It is just as well that Jessica is now hors de combat, for the reviews are terrible. The show’s director, Christopher Belling, British and as egotistically camp as Christmas, decides to replace Jessica with Georgia Hendricks, the lyricist on the show, who is working with her ex-husband, composer Aaron Fox, only because she wants to be near Bobby Pepper, the leading man playing Rob Hood, who also happens to be Georgia’s ex-boyfriend. When Lieutenant Frank Cioffi arrives to investigate the death of Jessica, he concludes that she was murdered. As the plot moves on, there are more murders and so many red herrings that it is difficult to keep up with the action.
However, it is best to sit back and just enjoy Robert McWhir’s spirited production. Noted for staging big shows in the small Landor space, McWhir makes Curtains work despite its complicated plot and general silliness. Musically, and with Robbie O’Reilly’s energetic choreography, it becomes an amazing piece of stagecraft. The cast throws itself into the numbers with enormous gusto, making the songs seem better than they really are … but then cut-price Kander & Ebb is better than most composers’ music theatre songs of today. The use of reprises also adds extra humour to the proceedings as they go through ‘In the same boat’ at least six times. Mind you, it’s not all fun stuff, as there are some fine ballads too, witness ‘Thinking of him’ and ‘I miss the music’, the latter being very personal to Kander, his reaction to the death of Fred Ebb.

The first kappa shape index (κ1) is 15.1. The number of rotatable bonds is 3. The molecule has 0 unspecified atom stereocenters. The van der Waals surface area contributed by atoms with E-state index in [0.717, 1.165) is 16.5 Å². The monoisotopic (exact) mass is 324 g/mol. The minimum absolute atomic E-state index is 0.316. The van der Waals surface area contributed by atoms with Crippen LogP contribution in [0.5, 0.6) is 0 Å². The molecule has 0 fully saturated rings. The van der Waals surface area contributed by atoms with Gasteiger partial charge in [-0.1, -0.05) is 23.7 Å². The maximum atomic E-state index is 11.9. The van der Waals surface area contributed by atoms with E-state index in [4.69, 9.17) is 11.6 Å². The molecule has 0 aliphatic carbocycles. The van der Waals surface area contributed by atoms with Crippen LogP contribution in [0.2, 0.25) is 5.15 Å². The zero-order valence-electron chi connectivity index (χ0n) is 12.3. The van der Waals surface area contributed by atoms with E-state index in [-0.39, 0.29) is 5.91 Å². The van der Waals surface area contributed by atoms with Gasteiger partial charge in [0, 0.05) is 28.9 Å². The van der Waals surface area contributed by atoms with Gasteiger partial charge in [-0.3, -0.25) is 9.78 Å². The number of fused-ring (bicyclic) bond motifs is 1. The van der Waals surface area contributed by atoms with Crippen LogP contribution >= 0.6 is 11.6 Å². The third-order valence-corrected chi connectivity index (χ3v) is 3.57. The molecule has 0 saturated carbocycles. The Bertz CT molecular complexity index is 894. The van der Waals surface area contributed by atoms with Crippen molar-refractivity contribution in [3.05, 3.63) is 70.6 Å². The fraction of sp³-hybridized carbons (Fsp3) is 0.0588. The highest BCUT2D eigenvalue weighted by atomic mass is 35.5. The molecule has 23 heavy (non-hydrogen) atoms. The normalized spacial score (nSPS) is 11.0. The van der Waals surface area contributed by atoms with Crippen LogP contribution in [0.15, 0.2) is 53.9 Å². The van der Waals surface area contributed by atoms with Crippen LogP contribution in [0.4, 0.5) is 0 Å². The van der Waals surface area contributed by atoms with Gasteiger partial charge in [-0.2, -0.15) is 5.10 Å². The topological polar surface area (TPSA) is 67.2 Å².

In the performance stakes Jeremy Legat as Frank Cioffi comes up with a very likeable but decidedly oddball cop, a music-theatre nut when he’s off-duty, who seems more interested in getting the show back on the road with himself as the leading man, than in solving the murders. Fiona O’Carroll as Georgia proves that her character is a better performer than she is a writer of lyrics. Leo Andrew as her opposite number Aaron has a great voice that does full justice to ‘I miss the music’. Buster Skeggs is a brilliant musical performer and as Carmen Bernstein, the shrewd but volatile co-producer of Robbin’ Hood with her husband Sidney (Mark Joy) she explains why she wants to transfer the show to New York only too well in the number ‘It’s a business’, because it’s all about money at the box-office.
Michael Webborn’s small band play large and he even gets to perform as Sasha Iljinsky, the MD for Robbin’ Hood of the Old West, the show within the show. If Curtains is not top-drawer, classic Kander & Ebb material, it is nonetheless hugely entertaining, proof that good musicals can be seen outside the West End.
- Curtains plays at the Landor Theatre, 70 Landor Road, Clapham North, London SW9 until Saturday 1 September 2012
- Tuesday to Thursday and Saturday 7.30 p.m., Friday 7 p.m., matinees Saturday & Sunday 3 p.m.
- Tickets: 020 737 7276
- Landor Theatre